In response to many undocumented immigrants’ concerns about their futures under the Trump administration, some University of Maryland students have been advocating for increased mental health services tailored toward DACA students and children of immigrants.
In addition to stress from academic work, students protected under Deferred Action for Childhood Arrivals — a federal program allowing immigrants who came to the country as children to stay in the U.S. in two-year blocks — face additional stressors other students may not experience.
DACA students and children of immigrants may worry about their deportation and that of their family members, their safety on and off of the campus and the “emotional strain of seeing the news and living in an uncertain political climate,” said Maria Luz Berbery, a Counseling Center staff psychologist.
This university had 113 DACA students as of fall 2016, as well as 20 students covered under Maryland’s DREAM Act, a law that grants in-state tuition to undocumented students.
President Trump has promised to crack down on immigrants entering the country illegally and build a wall along the U.S.-Mexico border. While he said he would prioritize deporting immigrants with criminal records, The Washington Post revealed about half of those arrested in February raids had traffic violations or no criminal convictions at all.
“[Undocumented students] don’t have a sense of security a citizen would have,” said Jocelyn Nolasco, a sophomore government and politics major and a member of Political Latinxs United for Movement and Action in Society.
PLUMAS is part of a coalition of 25 student organizations, called ProtectUMD, which sent a letter to administrators in late November outlining 64 demands to help serve marginalized student populations. The demands included creating an Undocumented Student Resource Office to provide academic counseling, legal counseling and mental health counseling.
To aid undocumented students, the Counseling Center has urged its entire staff to complete this university’s UndocuTerp Training Program, which informs staff and faculty how to effectively respond to DACA students’ needs.
“This helps to have more knowledge about the … different statuses students might have, what the specific worries and concerns might be for each of those types of status and it just helps the counselors be more aware of the problems and the struggles these students might be dealing with it,” Berbery said.
The Counseling Center also has walk-in hours specifically tailored toward “underserved student populations” Monday through Friday from 3 p.m. to 4 p.m. Students of color, LGBTQ students, international students, veterans and DACA students are all welcome to come without an appointment.
Aside from emergency care and unlimited group sessions, the Counseling Center has a policy that limits students to seeing a therapist eight times.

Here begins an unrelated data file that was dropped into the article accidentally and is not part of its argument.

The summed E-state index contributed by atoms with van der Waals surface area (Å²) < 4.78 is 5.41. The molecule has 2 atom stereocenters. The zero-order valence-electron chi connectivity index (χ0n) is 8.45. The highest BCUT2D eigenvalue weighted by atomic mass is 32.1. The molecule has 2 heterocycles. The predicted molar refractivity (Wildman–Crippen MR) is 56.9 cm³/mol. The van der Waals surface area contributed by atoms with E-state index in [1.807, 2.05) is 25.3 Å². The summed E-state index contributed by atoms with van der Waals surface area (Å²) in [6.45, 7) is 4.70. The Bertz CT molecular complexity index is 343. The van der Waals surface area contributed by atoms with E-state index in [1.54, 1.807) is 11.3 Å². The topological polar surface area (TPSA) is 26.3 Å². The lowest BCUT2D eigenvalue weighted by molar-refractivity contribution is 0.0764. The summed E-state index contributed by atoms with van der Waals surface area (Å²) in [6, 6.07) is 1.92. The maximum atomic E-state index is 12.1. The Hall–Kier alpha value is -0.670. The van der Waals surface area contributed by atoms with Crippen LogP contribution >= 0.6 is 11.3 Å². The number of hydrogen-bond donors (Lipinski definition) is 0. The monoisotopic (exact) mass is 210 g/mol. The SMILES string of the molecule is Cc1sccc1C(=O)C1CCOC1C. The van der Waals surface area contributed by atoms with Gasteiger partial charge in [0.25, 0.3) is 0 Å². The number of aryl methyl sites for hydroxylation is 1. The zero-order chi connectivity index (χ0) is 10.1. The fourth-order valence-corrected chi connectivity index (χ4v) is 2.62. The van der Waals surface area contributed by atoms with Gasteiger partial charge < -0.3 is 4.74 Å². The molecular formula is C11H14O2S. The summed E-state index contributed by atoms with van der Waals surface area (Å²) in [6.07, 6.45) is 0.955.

Nolasco noted this can pose difficulties for undocumented students who need ongoing counseling.
“We haven’t seen anything … [to help] payment-wise,” Nolasco said. It’s still an ongoing battle.”
Undocumented students may be less inclined to seek mental health help because of the stigma attached to it in many of their communities.
“We’re scared of the stigma that might come with it, trying to say that we’re not crazy or we have problems,” Nolasco said. “People of color constantly have to say we’re strong no matter what the situation is.”
Undocumented issues aren’t isolated to the Latinx community. Unauthorized immigration from Asia has been growing at faster rates than from Mexico and Central America, according to a 2015 Migration Policy Institute report.
Cixin Wang, an education professor at this university, has studied stigma and mental health literacy rates of minority students. She found minority students are less likely and less willing to seek help compared to white students.
“Stigma is a big contributing factor in terms of how likely people are … to seek help,” Wang said. “Asian immigrants and Latino immigrants, children and young adults talk about mental illness as taboo or as shameful in that culture. In their families, they don’t talk about it.”
Wang surveyed about 1,500 students to assess their ability to recognize symptoms of mental illnesses such as anxiety and depression.
The study found Asian American and black students had lower rates of anxiety recognition than white students. Moreover, all minority student groups were more likely than white students to inaccurately attribute symptoms of a mental illness to stress, Wang said.
Wang noted many students don’t know where the counseling center is, that up to eight sessions are free and that it is confidential. To combat stigma and increase mental health literacy, Wang suggests increasing mental health campaigns to notify students of the options they have on the campus.
“At one level it should focus on everyone, so it becomes destigmatized,” Wang said. “But you also want hard-to-reach groups, especially the groups that have the lowest rates of help-seeking and you want to make sure your message is culturally sensitive to that group … [and] you want to make sure the message you convey really speaks to their culture and speaks to cultural barriers.”